The elementary model of robust plural order is the tripod. Whether taken as a schema for constitutional separation of powers, a deeper cultural matrix supporting decentralized societies, or a pattern of ultimate cosmic equilibrium, triangular fragmentation provides the archetype of quasi-stable disunity. By dynamically preempting the emergence of a dominant instance, the triangle describes an automatic power-suppression mechanism.
From the Romance of the Three Kingdoms to The Good, the Bad, and the Ugly, triangular fragmentation has been seen to present an important and distinctive strategic quandary. In power balances of the Mexican Standoff type, initiation of force is inhibited by the triangular structure, in which the third, reserved party profits from hostilities between the other two.
The Cold War, schematized to its basics, is the single most telling example. Rather than a binary conflict between East and West, the deep structure of the Cold War was triangular, making it intractable to two-player game-theoretic calculations. Catastrophic damage that might be rationally acceptable within a binary conflict, as the price for total elimination of one’s foe, becomes suicidal in a three-player game, where it ensures the victory of the third party. MAD-reason is no longer readily applied, once ‘mutual’ is more than two.
Even brilliant chess players lose their way in the triangle, where the economy of sacrifice has to be radically reconsidered. Among the Cold War’s Three Kingdoms, it was the chess masters who ‘won’ the race to defeat.
The lessons of the Cold War are no less relevant to its successor, which also fostered binary illusions in its early stages. America’s chess match with militant Islam resulted in a stalemate, at best.
Increasingly fierce Sunni-Shia rivalry recasts the current war as a rough triangle, captured in its strategic essentials by the colloquialism Let’s you and him fight. This was Cardinal Richelieu’s way with triangles, as ‘Spengler’ reminds us:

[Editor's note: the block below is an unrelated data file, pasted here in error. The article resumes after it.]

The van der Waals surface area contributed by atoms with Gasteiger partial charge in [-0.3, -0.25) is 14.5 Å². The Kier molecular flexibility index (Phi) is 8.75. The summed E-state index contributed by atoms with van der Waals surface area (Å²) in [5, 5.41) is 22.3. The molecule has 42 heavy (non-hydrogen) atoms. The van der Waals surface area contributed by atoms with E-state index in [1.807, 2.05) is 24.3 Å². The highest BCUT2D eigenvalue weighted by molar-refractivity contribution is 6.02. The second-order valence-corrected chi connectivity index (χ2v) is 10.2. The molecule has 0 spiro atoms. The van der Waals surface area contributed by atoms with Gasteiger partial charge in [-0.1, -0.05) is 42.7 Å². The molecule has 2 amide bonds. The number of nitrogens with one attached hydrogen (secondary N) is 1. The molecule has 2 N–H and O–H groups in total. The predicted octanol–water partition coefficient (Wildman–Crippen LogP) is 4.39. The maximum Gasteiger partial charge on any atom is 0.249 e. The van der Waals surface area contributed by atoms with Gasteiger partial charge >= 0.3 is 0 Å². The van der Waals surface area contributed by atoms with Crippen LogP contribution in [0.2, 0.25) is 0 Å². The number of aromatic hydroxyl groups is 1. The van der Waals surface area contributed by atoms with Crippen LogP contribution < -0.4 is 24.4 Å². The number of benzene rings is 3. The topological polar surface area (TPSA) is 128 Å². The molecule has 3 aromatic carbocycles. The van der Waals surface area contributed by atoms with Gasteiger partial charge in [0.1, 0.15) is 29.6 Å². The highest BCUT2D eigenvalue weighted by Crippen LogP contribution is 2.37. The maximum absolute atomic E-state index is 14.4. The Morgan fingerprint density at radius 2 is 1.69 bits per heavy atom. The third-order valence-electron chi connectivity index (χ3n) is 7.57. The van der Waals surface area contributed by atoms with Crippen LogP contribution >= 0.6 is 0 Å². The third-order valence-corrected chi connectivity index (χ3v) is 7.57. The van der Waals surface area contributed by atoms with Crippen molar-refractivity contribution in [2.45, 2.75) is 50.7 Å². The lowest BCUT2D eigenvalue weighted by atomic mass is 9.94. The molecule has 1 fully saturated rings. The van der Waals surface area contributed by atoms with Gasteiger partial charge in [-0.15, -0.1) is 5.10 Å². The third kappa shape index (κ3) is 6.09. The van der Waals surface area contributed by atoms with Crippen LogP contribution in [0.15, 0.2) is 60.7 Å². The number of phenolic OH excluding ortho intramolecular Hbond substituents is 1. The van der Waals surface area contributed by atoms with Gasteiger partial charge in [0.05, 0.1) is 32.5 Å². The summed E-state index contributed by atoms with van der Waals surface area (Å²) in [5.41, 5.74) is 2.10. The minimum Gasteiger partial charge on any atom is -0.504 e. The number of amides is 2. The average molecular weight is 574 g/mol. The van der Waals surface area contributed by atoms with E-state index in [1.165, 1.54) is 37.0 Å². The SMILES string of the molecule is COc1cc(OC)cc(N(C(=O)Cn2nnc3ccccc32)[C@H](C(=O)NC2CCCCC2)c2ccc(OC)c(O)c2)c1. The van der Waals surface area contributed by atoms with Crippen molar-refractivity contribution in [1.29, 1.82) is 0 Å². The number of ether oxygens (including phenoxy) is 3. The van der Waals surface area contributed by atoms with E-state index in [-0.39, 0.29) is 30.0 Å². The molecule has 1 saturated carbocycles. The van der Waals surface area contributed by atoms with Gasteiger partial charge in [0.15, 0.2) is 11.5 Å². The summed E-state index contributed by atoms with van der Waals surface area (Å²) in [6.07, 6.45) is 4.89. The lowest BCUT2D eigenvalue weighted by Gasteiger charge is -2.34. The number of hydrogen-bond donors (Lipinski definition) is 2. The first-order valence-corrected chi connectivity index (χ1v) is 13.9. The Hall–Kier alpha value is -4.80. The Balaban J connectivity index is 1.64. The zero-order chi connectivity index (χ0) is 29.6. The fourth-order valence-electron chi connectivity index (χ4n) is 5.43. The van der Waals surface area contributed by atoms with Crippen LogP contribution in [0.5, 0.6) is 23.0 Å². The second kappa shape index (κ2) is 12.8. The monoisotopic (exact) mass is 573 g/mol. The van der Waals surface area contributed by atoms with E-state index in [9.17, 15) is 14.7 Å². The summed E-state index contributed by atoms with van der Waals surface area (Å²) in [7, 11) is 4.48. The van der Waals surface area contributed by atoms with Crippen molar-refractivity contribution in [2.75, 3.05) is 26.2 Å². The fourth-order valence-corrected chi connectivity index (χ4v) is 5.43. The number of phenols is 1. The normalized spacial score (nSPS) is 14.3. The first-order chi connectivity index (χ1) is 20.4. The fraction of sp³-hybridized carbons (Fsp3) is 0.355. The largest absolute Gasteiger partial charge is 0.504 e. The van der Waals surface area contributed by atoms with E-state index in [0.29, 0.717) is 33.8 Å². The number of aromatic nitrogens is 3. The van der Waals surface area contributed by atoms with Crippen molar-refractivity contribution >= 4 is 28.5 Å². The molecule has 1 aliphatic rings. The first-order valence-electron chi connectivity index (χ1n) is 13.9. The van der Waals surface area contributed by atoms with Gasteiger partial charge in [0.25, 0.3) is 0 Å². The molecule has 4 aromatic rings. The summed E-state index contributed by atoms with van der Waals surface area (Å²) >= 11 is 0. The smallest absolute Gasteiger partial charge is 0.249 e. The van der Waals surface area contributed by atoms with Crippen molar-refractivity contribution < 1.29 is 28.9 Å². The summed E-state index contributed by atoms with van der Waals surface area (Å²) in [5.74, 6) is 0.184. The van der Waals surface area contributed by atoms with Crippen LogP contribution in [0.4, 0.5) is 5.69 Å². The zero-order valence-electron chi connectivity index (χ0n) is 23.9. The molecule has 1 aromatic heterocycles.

The classic example is the great German civil war, namely the 30 Years’ War of 1618-48. The Catholic and Protestant Germans, with roughly equal strength, battered each other through two generations because France sneakily shifted resources to whichever side seemed likely to fold. I have contended for years that the United States ultimately will adopt the perpetual-warfare doctrine that so well served Cardinal Richelieu and made France the master of Europe for a century (see How I learned to stop worrying and love chaos, March 14)
To imagine this policy being pursued with cold deliberation is the stuff of conspiracy theory. Nevertheless, regardless of whether anybody is yet playing this game, this is the game.
ADDED: A Couple of rough triangles links; George Kerevan at The Scotsman; and Clifford May at The National Post (who recalls Kissingers classic rough triangles comment — on the Iran-Iraq War — “It’s a shame they can’t both lose.”)
ADDED: Daniel Pipes is totally there: “Western powers should guide enemies to stalemate by helping whichever side is losing, so as to prolong the conflict.”
ADDED: “With Western policy being so confused, ineffective, and ignorant, the divisions among enemies may be the best thing going.”